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Lyr ADD: The Spotted Cow

Hutch 30 May 97 - 12:06 PM
Alan of Australia 30 May 97 - 07:28 PM
Alan of Australia 31 May 97 - 11:27 AM
Hutch 02 Jun 97 - 05:03 AM
Greum 03 Oct 20 - 09:35 AM
GUEST 03 Oct 20 - 10:45 AM
Tattie Bogle 03 Oct 20 - 08:27 PM
Gordon Jackson 04 Oct 20 - 05:18 AM
GUEST 04 Oct 20 - 08:21 AM
Greum 04 Oct 20 - 09:32 AM
GUEST,threelegsoman 04 Oct 20 - 04:05 PM
Gordon Jackson 04 Oct 20 - 07:22 PM
GUEST 05 Oct 20 - 03:32 PM
Greum 06 Oct 20 - 07:32 AM
Gordon Jackson 06 Oct 20 - 11:02 AM
Joe Offer 23 May 22 - 05:43 PM
GUEST,diplocase 23 May 22 - 06:02 PM
Reinhard 25 May 22 - 04:50 AM
Richard Mellish 25 May 22 - 05:51 AM
GerryM 25 May 22 - 07:35 PM
Reinhard 26 May 22 - 12:04 AM
Steve Gardham 27 May 22 - 11:33 AM
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Subject: The Spotted Cow
From: Hutch
Date: 30 May 97 - 12:06 PM

The Spotted Cow I have a folksong in mind but can only remember the first few lines. I think Steeleye Span did a recording but cannot get hold of one. Does anyone else know the rest of the words;

One morning in the month of may as from my cot I strayed just at the dawning of the day I met with a pretty maid

Good morning to you, morrow, said I Good morning to you now The maid replied, Kind Sir, she cried I've lost my spotted cow

....and then it goes along the usual lines of folk songs of this period.


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Subject: RE: The Spotted Cow
From: Alan of Australia
Date: 30 May 97 - 07:28 PM

Have the words, will type up and post soon.

Do you realize it's about a prostitute?

Cheers,

Alan


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Subject: Lyr/Chords Add: SPOTTED COW
From: Alan of Australia
Date: 31 May 97 - 11:27 AM

Here they are

SPOTTED COW

..........D.........G..........A............D................................G.D
One morning in the month of May as from my cot I strayed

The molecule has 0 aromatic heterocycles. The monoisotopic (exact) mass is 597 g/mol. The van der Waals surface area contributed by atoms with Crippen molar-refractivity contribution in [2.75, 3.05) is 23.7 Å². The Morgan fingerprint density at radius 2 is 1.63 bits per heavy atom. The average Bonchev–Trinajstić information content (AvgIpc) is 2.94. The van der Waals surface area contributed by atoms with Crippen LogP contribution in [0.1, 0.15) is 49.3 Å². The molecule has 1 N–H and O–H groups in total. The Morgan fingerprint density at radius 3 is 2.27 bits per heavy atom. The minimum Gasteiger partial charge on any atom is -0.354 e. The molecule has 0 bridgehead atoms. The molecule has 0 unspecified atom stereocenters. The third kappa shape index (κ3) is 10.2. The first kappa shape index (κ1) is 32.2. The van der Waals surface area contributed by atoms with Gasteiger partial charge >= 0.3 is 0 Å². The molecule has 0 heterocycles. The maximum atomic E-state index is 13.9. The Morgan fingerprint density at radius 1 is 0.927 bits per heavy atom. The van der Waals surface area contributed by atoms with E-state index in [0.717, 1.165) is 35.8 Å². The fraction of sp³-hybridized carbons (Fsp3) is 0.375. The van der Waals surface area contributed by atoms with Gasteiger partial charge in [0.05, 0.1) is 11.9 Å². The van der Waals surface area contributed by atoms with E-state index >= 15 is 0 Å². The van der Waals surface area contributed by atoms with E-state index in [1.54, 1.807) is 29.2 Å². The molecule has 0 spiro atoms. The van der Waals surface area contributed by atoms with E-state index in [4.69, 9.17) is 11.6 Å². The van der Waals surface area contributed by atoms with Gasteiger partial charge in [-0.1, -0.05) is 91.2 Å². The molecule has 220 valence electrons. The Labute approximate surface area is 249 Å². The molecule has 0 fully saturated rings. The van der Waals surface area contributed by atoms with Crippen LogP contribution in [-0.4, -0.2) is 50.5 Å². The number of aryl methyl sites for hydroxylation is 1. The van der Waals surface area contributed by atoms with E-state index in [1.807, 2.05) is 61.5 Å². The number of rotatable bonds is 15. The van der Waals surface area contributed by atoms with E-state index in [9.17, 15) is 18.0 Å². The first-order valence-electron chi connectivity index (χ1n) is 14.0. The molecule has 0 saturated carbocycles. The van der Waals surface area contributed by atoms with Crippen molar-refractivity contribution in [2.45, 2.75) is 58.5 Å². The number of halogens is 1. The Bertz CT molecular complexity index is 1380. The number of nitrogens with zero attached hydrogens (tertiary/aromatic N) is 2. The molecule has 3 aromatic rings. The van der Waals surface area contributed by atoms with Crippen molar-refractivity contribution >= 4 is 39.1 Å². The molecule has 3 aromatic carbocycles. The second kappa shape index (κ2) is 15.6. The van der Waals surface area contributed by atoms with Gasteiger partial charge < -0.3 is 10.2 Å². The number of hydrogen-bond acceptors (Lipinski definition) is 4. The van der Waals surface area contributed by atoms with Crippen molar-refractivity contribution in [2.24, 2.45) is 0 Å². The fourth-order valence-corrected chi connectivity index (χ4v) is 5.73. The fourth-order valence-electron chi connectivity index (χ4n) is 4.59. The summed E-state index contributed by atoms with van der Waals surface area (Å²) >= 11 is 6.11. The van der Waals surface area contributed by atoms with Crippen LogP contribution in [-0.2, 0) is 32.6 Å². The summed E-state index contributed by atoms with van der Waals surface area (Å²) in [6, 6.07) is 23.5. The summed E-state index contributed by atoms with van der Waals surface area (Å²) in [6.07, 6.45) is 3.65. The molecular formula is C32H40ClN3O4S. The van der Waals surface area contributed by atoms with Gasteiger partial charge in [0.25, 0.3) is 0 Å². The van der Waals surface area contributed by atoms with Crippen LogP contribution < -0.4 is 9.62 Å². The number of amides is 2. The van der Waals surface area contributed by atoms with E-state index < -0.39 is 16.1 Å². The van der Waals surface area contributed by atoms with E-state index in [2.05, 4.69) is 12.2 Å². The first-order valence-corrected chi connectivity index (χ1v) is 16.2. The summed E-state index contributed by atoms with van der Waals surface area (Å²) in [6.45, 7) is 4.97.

.......G..................................D.......................................Bm
Just at the dawning of the day I met with a charming maid
......Bm....................A.........D.......G................A.............D
Just at the dawning of the day I met with a charming maid.

"Good morning to you, wither?" said I "Good morning to you now"
The maid replied, "Kind Sir" she cried "I've lost my spotted cow"

"No longer weep no longer mourn, your cow's not lost my dear
I saw down in yonder grove come love and I'll show you where"

"I must confess you're very kind I thank you sir," said she
"We will be sure her there to find come sweetheart go with me"

And in the grove they spent the day, they thought it passed too soon,
At night they homeward bent their way while brightly shone the moon.

If he should cross the flowery dale or go to view the plough
She comes and calls, "You gentle swain, I've lost my spotted cow."

Cheers,

Alan



(Version without chords)

SPOTTED COW

One morning in the month of May as from my cot I strayed
Just at the dawning of the day I met with a charming maid
Just at the dawning of the day I met with a charming maid.

"Good morning to you, wither?" said I "Good morning to you now"
The maid replied, "Kind Sir" she cried "I've lost my spotted cow"
"No longer weep no longer mourn, your cow's not lost my dear
I saw down in yonder grove come love and I'll show you where"

"I must confess you're very kind I thank you sir," said she
"We will be sure her there to find come sweetheart go with me"

And in the grove they spent the day, they thought it passed too soon,
At night they homeward bent their way while brightly shone the moon.

If he should cross the flowery dale or go to view the plough
She comes and calls, "You gentle swain, I've lost my spotted cow."


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Subject: RE: The Spotted Cow
From: Hutch
Date: 02 Jun 97 - 05:03 AM

Thanks everso. I'm not so sure about the "maid" being a pro. I'd rather think of it as two young people doing what comes naturally (no pun intended).

Thanks again.


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Subject: RE: Lyr Req: The Spotted Cow
From: Greum
Date: 03 Oct 20 - 09:35 AM

The sleeve notes from Steeleye Span's Below the Salt album certainly suggest the woman is a prostitute, but I'm not sure the words of the song suggest this.

I first saw her through the swirling mists that rose from the Thames, her body illuminated by the gas-lamp beneath which she stood. Her imitation jewellery reflected the hissing flame and I could just discern the long slit in her skirt and the badly applied rouge on her cheeks. As I neared her she turned towards me in a practised manner. “I've lost my spotted cow,” she said in a voice coarsened by the inclement weather but still retaining the charm of a country accent. I looked at her, suddenly moved. “What brought you to this sorry state?” I asked.